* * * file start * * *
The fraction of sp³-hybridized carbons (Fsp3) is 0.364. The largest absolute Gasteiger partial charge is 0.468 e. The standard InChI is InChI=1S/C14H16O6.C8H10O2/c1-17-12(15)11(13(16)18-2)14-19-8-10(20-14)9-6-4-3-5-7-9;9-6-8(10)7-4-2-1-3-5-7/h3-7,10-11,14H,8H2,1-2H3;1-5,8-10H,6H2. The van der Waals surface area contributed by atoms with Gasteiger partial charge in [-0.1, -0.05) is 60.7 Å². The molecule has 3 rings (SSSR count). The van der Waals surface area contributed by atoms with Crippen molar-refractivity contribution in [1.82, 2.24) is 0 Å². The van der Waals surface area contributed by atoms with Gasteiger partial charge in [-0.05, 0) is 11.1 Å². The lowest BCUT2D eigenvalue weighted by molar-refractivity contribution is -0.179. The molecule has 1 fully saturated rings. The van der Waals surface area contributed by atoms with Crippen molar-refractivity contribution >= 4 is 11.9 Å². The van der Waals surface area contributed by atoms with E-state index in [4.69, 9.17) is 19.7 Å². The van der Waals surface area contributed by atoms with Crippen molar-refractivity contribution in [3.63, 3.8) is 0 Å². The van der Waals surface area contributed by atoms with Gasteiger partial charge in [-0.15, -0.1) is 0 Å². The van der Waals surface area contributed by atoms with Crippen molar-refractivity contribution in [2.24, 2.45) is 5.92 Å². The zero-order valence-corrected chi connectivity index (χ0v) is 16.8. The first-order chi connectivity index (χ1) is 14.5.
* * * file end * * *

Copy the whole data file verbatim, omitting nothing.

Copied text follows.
The fraction of sp³-hybridized carbons (Fsp3) is 0.364. The largest absolute Gasteiger partial charge is 0.468 e. The standard InChI is InChI=1S/C14H16O6.C8H10O2/c1-17-12(15)11(13(16)18-2)14-19-8-10(20-14)9-6-4-3-5-7-9;9-6-8(10)7-4-2-1-3-5-7/h3-7,10-11,14H,8H2,1-2H3;1-5,8-10H,6H2. The van der Waals surface area contributed by atoms with Gasteiger partial charge in [-0.1, -0.05) is 60.7 Å². The molecule has 3 rings (SSSR count). The van der Waals surface area contributed by atoms with Crippen molar-refractivity contribution in [1.82, 2.24) is 0 Å². The van der Waals surface area contributed by atoms with Gasteiger partial charge in [-0.05, 0) is 11.1 Å². The lowest BCUT2D eigenvalue weighted by molar-refractivity contribution is -0.179. The molecule has 1 fully saturated rings. The van der Waals surface area contributed by atoms with Crippen molar-refractivity contribution >= 4 is 11.9 Å². The van der Waals surface area contributed by atoms with E-state index in [4.69, 9.17) is 19.7 Å². The van der Waals surface area contributed by atoms with Crippen molar-refractivity contribution in [3.63, 3.8) is 0 Å². The van der Waals surface area contributed by atoms with Gasteiger partial charge in [-0.15, -0.1) is 0 Å². The van der Waals surface area contributed by atoms with Crippen molar-refractivity contribution in [2.24, 2.45) is 5.92 Å². The zero-order valence-corrected chi connectivity index (χ0v) is 16.8. The first-order chi connectivity index (χ1) is 14.5.